Team behind Oxford/AstraZeneca coronavirus vaccine close to Malaria jab that could cut 500,000 deaths a year

John Dunne
·1-min read
<p>Boris Johnson during a visit to the Jenner Institute in Oxford</p> (PA)

Boris Johnson during a visit to the Jenner Institute in Oxford

(PA)

The Oxford team which formulated a successful coronavirus vaccine candidate is preparing for the final stage of human trials of a jab against malaria.

Scientists at Oxford University’s Jenner Institute have been working on both vaccines.

The Jenner Institute director Adrian Hill said the malaria vaccine will be tested on 4,800 children in Africa next year after early trials yielded promising results.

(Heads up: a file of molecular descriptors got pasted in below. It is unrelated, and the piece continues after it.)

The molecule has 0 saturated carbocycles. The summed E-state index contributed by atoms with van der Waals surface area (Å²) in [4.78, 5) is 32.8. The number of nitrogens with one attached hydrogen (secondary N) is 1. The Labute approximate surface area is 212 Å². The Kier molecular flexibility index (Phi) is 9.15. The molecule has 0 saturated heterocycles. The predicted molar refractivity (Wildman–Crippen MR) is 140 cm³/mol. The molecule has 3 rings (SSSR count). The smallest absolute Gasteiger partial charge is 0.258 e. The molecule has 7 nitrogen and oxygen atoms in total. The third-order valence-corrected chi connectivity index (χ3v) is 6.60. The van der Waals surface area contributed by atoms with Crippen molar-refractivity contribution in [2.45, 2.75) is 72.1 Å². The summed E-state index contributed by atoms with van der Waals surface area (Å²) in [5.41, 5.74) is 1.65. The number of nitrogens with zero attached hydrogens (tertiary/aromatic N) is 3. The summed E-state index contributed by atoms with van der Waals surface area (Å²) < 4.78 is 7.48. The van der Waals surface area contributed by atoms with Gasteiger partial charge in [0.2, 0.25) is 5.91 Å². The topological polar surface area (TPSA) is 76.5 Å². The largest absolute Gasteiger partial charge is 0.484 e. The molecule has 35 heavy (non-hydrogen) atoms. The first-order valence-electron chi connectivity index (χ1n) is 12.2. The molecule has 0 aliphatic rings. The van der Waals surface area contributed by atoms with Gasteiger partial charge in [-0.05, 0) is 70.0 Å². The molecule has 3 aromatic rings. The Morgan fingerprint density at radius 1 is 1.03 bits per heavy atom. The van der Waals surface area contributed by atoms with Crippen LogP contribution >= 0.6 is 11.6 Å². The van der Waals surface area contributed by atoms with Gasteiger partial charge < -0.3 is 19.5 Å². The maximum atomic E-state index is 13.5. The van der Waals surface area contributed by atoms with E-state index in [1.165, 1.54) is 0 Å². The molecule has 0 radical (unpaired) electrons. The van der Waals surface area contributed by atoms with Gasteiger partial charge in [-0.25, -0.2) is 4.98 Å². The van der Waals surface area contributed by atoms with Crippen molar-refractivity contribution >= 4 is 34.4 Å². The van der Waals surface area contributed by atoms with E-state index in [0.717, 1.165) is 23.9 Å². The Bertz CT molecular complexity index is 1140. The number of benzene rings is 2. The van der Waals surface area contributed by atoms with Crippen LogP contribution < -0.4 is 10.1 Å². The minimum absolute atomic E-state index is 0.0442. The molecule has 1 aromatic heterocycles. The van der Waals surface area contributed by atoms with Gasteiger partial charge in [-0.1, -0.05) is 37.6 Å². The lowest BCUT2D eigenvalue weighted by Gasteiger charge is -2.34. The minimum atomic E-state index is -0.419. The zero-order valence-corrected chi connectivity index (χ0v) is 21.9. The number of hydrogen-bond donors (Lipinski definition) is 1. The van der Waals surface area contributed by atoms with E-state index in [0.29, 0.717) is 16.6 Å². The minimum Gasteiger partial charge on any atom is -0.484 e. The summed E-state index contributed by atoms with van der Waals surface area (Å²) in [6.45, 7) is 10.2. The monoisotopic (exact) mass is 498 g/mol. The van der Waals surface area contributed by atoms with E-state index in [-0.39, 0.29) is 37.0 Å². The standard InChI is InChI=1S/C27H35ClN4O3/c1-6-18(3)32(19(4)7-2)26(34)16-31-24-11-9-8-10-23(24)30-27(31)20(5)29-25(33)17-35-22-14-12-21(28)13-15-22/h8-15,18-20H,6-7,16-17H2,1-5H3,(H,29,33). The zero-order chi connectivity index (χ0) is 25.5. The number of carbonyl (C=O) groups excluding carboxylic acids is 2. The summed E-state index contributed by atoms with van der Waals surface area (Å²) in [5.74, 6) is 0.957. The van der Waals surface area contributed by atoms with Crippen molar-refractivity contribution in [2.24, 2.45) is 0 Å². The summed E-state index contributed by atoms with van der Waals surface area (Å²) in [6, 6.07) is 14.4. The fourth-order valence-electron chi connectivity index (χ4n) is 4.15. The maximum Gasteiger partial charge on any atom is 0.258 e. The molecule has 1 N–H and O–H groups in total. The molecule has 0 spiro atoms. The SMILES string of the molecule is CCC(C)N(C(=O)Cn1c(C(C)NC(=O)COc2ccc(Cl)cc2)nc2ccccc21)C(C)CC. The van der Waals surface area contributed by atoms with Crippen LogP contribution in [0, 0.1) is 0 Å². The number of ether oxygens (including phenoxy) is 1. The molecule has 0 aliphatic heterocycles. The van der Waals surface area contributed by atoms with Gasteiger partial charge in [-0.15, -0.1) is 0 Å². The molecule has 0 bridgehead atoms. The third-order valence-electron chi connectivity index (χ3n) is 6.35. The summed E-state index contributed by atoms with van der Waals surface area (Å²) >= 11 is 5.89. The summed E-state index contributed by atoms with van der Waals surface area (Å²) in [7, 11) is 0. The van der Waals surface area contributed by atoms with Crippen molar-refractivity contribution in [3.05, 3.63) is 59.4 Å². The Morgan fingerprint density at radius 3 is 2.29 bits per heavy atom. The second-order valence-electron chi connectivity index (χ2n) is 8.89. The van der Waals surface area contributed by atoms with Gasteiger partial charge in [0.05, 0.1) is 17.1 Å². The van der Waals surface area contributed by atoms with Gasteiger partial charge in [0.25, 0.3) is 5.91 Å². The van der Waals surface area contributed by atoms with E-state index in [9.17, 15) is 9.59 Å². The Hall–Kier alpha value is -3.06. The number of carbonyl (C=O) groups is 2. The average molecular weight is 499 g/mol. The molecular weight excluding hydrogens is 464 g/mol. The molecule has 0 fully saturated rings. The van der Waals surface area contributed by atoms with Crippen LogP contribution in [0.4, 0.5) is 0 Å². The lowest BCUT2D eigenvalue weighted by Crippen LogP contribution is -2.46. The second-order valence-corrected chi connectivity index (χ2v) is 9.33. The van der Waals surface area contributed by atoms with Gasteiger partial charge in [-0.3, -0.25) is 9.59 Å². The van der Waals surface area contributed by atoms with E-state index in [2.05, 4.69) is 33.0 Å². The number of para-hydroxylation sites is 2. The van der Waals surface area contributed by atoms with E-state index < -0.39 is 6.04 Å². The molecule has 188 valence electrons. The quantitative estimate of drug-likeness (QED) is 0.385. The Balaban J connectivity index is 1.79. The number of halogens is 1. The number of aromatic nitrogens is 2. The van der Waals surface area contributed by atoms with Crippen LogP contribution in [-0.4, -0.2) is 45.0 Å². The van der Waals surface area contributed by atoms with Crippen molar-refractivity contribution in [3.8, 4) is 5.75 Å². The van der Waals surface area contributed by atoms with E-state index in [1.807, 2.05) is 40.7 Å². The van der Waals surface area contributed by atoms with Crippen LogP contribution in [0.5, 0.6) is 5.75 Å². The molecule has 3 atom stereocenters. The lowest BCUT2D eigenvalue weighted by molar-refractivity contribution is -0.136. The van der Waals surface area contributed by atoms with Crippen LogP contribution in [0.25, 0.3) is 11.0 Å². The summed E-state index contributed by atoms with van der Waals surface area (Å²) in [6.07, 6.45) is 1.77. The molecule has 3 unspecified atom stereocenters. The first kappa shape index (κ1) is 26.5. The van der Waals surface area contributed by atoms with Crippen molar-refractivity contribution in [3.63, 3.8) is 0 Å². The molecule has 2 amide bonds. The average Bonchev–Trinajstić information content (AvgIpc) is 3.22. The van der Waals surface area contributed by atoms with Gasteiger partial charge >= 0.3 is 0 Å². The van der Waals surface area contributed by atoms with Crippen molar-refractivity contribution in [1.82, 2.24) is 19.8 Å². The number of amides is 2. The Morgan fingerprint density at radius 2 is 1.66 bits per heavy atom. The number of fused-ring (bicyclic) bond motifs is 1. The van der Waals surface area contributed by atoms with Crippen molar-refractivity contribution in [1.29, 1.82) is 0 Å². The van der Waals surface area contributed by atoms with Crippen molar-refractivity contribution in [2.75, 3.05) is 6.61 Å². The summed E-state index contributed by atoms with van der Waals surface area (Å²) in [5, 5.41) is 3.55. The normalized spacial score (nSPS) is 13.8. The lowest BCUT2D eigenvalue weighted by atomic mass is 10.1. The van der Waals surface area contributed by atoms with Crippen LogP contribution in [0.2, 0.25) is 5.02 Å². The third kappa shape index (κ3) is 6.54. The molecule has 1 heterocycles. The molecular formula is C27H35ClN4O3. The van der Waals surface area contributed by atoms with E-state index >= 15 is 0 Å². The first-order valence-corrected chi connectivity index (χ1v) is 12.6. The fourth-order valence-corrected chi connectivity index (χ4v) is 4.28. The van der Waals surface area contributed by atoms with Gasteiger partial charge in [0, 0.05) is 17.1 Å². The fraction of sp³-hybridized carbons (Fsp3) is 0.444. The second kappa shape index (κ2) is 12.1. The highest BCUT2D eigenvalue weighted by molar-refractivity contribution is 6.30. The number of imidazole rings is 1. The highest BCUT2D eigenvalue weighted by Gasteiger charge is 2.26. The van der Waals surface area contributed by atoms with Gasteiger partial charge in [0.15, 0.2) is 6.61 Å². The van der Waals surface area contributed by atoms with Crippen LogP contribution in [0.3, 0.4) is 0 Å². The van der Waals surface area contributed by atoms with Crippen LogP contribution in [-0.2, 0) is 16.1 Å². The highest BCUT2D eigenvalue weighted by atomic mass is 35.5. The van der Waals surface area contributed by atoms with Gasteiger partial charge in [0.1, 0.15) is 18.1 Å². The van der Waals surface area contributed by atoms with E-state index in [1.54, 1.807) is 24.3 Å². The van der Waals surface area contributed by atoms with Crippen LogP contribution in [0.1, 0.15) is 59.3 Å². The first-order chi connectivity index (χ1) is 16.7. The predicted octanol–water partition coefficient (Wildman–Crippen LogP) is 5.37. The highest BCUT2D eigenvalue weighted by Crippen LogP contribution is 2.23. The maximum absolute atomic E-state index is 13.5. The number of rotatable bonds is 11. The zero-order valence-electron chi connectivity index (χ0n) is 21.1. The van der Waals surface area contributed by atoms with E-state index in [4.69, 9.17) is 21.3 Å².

Prof Hill said he hoped the jab could significantly cut the half a million deaths from the disease every year.

He told the Times: “Malaria is a public health emergency.

“A lot more people will die in Africa this year from malaria than will die from Covid. I don’t mean twice as many – probably ten times.

“(The vaccine) is going to be available in very large amounts, it works pretty well. And it’s going to be very low priced.”

Prof Hill added the vaccine could be in use by 2024, should the final human trials be successful.

The Oxford/AstraZeneca coronavirus vaccine is currently awaiting regulatory approval for use in the UK.

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